Hugh Fearnley-Whittinghstall, the River Cottage chef, has halved anti-social behaviour on a housing estate with an allotment scheme.
7:00AM BST 11 Aug 2011
The television chef launched the Landshare initiative, encouraging communities to plant food on unused plots.
The scheme’s first project in Leigh, Wigan, has cut anti-social behaviour by 51 per cent, local police said.
“This has been a wonderful project that gives children something positive, healthy and educational to do,” said PCSO Wendy Walters. “The allotment has undoubtedly contributed to a staggering 51 per cent reduction in antisocial behaviour on the estate in the last year.”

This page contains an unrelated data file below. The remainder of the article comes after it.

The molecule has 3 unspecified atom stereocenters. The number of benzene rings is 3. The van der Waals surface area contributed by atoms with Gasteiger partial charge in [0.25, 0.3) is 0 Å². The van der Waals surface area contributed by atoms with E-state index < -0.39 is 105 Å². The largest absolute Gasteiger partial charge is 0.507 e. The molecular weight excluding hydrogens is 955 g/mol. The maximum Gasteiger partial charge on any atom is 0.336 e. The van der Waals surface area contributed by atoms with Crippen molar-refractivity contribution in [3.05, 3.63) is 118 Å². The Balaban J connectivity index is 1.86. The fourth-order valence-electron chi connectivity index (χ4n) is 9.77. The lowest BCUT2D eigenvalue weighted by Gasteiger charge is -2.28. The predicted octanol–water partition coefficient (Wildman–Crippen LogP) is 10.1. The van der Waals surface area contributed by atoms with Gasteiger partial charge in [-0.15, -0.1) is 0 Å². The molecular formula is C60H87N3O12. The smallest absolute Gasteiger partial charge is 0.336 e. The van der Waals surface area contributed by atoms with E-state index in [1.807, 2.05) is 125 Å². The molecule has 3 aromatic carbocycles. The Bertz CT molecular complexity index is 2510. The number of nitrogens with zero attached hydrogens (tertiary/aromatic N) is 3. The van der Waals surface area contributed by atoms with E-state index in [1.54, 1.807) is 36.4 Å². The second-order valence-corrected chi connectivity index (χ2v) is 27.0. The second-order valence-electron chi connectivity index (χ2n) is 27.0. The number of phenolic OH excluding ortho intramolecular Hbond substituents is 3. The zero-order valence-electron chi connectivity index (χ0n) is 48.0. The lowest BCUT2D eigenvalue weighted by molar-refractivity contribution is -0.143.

“The estate has seen a great improvement in antisocial behaviour since the allotment started,” said one resident. “The site gives children somewhere to go and something to do.”
The Landshare scheme, backed by Channel 4, matches people in need of land and those wanting to help with growing with people offering unused plots. It also offers advice to novice gardeners. It has been used by more than 55,000 people since its launch by Fearnley-Whittingstall in 2009.